Skip Links

Review: VMware vSphere 5.5 adds speed and usability

By David Davis, InfoWorld
December 18, 2013 10:21 AM ET

InfoWorld - VMware vSphere 5.5, the latest release of VMware's flagship virtualization hypervisor and central management server, has something for companies of all sizes. Usability and speed enhancements to the vSphere Web Client and the redesign of the vCenter single sign-on architecture are good reasons for all vSphere customers -- large or small -- to plan on making the move to vSphere 5.5 without delay.

While most customers will make the move for those two reasons, large enterprises will gain the most new features from version 5.5 with additions like vSphere Flash Read Cache, 16GB Fibre Channel, 40GB NIC support, 62TB VMDKs, enhanced SR-IOV, and vGPU support. And small shops will appreciate the new vSphere Data Protection (disk-based backup with deduplication) and the increased scalability of the new vCenter Server Appliance (vCSA), which makes vCSA the ideal choice for vSphere management for the long term.

Further, all customers will enjoy the latest features found in vCenter Operations Manager, a performance-monitoring and capacity-planning tool now bundled in vSphere with Operations Manager editions. For those shops that skipped the vSphere 5.1 update, it was likely a good move as the SSO architecture was problematic. With vSphere 5.5, VMware has completely redesigned vCenter SSO to eliminate complexities and past issues. You'll find implementing vCenter SSO to be much smoother and simpler in version 5.5.

What is vSphere with Operations Management?

The various commercial editions of vSphere with Operations Management are composed of a number of pieces. These include:

  • ESXi: The bare-metal, Type 1 hypervisor installed on physical servers.
  • vCenter Server: The centralized management server, available in both a Windows version and the Linux-based virtual appliance edition noted above. Note that vCenter is licensed in addition to vSphere with Operations Management but is a required piece. In addition to the Standard edition, vCenter Server comes in a Foundation edition for small or remote offices.
  • vSphere Client for Windows: The Windows-based client-side management tool for vSphere. This Windows client is still included but will soon be replaced by the Web-based client.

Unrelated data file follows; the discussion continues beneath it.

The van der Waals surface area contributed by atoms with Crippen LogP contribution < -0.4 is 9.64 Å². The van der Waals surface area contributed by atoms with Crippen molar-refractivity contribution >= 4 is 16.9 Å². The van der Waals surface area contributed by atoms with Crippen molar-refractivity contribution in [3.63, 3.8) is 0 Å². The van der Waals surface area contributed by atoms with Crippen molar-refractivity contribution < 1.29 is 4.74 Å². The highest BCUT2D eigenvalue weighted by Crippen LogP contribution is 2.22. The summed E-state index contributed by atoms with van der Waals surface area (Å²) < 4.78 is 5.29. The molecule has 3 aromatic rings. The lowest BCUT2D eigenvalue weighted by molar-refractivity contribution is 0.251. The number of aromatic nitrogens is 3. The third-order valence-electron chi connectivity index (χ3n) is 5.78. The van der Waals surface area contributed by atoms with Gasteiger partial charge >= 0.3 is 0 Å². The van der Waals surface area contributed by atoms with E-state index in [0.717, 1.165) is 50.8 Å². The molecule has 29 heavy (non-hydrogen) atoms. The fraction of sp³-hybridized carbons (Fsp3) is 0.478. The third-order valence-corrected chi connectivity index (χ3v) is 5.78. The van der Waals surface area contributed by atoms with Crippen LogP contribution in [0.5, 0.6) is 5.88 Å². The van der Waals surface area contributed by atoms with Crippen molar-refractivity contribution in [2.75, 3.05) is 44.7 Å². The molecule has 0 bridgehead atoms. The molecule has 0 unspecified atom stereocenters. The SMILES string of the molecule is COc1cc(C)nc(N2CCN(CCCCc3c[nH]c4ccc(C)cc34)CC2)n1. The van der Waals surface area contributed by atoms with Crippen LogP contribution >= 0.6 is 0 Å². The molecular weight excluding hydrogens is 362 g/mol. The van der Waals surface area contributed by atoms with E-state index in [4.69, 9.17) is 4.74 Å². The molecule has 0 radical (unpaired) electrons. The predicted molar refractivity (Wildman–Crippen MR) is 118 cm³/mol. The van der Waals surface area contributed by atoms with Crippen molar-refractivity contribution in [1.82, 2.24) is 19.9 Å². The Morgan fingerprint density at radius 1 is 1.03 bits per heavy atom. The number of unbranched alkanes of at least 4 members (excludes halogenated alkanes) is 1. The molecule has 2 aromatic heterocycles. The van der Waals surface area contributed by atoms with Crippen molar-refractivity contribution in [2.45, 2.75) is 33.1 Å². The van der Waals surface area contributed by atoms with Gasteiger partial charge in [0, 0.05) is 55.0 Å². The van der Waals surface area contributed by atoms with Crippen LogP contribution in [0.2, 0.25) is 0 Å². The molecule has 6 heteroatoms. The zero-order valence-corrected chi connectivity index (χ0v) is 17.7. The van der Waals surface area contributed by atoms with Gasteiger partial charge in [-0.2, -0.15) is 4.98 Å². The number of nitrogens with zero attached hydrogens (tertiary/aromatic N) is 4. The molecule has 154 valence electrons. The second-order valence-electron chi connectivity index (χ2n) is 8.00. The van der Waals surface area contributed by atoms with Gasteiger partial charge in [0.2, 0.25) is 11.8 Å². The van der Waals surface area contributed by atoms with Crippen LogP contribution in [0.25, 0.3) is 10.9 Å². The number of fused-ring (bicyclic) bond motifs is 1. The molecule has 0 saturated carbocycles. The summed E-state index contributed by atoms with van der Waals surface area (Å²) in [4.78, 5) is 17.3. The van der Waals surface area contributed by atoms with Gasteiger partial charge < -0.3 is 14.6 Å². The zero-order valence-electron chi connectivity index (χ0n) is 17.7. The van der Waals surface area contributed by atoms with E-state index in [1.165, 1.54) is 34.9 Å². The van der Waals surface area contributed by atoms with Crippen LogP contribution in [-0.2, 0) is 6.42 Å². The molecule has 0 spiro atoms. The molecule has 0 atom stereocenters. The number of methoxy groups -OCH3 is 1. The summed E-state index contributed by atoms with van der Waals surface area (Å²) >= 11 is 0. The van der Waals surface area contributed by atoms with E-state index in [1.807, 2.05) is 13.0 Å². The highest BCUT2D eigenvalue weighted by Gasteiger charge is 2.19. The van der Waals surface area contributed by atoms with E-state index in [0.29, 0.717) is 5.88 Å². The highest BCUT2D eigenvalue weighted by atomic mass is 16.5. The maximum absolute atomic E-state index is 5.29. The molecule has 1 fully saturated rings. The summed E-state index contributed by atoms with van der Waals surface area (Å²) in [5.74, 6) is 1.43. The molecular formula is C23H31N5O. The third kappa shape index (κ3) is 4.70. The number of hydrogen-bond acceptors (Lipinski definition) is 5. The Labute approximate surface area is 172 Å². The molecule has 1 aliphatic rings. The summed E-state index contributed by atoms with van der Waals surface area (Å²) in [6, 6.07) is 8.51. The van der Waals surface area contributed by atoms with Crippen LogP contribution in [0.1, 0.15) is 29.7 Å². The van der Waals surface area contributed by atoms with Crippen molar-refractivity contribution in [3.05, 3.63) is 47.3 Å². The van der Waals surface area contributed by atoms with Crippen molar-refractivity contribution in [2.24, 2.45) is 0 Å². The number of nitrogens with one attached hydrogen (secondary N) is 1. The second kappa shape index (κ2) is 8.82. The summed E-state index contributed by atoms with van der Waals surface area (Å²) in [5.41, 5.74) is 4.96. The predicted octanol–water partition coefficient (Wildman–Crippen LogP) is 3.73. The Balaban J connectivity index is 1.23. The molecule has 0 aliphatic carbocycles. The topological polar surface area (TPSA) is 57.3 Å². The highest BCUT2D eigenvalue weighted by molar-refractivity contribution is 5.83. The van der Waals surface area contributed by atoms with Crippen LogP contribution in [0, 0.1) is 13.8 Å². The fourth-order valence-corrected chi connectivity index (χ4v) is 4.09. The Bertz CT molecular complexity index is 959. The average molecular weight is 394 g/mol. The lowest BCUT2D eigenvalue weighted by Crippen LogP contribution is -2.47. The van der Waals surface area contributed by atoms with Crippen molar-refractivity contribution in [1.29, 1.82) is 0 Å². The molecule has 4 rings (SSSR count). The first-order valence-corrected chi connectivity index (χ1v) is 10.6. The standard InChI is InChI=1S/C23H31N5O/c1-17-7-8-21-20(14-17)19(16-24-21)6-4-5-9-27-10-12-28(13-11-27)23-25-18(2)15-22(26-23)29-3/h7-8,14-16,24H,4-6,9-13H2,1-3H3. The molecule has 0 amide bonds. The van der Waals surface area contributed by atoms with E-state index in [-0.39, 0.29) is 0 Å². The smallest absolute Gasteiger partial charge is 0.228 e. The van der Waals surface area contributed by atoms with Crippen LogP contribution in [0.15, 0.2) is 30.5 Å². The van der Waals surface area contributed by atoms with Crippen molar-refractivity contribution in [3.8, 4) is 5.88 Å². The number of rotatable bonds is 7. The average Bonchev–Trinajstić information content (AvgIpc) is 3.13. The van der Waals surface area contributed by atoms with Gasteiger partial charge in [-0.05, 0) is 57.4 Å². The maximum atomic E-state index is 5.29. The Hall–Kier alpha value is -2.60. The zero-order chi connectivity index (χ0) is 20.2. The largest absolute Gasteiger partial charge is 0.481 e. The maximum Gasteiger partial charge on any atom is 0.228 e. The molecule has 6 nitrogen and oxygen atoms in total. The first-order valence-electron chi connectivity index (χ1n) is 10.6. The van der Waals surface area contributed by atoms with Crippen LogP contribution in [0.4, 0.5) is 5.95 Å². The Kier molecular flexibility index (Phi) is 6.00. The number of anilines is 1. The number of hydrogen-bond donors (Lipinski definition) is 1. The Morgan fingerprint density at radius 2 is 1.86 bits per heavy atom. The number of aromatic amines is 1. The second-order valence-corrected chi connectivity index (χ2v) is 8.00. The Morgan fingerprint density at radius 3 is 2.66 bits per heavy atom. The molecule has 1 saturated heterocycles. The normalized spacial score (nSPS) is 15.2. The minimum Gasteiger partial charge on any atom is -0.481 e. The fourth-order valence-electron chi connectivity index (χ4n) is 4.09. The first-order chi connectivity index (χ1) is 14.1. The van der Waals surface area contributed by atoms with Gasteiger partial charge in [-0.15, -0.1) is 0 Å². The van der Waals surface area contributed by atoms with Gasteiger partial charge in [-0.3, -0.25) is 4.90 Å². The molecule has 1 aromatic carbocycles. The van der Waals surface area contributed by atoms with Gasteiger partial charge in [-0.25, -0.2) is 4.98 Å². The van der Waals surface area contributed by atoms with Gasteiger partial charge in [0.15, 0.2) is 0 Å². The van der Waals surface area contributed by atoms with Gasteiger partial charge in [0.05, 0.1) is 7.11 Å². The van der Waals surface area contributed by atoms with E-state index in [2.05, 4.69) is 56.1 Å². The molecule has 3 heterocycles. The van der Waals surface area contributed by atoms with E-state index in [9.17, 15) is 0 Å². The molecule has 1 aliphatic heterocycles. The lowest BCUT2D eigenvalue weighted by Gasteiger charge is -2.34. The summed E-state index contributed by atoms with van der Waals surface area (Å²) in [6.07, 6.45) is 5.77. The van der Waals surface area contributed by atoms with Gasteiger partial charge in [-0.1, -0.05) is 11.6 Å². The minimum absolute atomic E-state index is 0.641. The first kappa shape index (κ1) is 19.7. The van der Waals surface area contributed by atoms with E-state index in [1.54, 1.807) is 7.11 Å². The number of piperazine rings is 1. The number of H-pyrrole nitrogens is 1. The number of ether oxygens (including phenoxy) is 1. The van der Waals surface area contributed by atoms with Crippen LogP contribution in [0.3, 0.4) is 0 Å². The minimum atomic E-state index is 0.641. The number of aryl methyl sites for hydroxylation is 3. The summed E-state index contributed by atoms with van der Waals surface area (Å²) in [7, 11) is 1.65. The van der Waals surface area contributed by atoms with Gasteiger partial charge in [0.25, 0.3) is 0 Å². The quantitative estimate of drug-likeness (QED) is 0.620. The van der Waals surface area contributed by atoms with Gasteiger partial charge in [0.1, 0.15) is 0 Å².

• Advanced feature-set: Advanced management features that include vSphere vMotion, vSphere Storage vMotion, vSphere HA, and vSphere DRS, depending on the edition of vSphere you purchase.
  • vCenter Operations Manager: A "vApp" (containing two virtual appliances) that provides performance monitoring, alerting, and capacity management for the vSphere infrastructure.
  • Note that the free version of the ESXi hypervisor, called simply "the vSphere Hypervisor" (previously known as "Free ESXi"), has been updated to version 5.5 as well. As the free vSphere hypervisor is the same code as the commercial vSphere hypervisor, it too will benefit from numerous enhancements found in the commercial edition of vSphere 5.5. (Of course, numerous restrictions apply.) No matter which edition of vSphere you purchase, the ESXi hypervisor remains the same with only the advanced feature set varying from edition to edition.

In addition to the Standard, Enterprise, and Enterprise Plus editions of vSphere, VMware offers specific kits called Essentials and Essentials Plus, which are designed for the small and midsized business market. To be more specific, vSphere Essentials lacks advanced features, including vSphere vMotion, vSphere Storage vMotion, vSphere HA, and vSphere DRS. The Essentials Plus edition adds vSphere vMotion, vSphere Data Protection, and vSphere HA.

Originally published on www.infoworld.com. Click here to read the original story.

Our Commenting Policies
Latest News
rssRss Feed
View more Latest News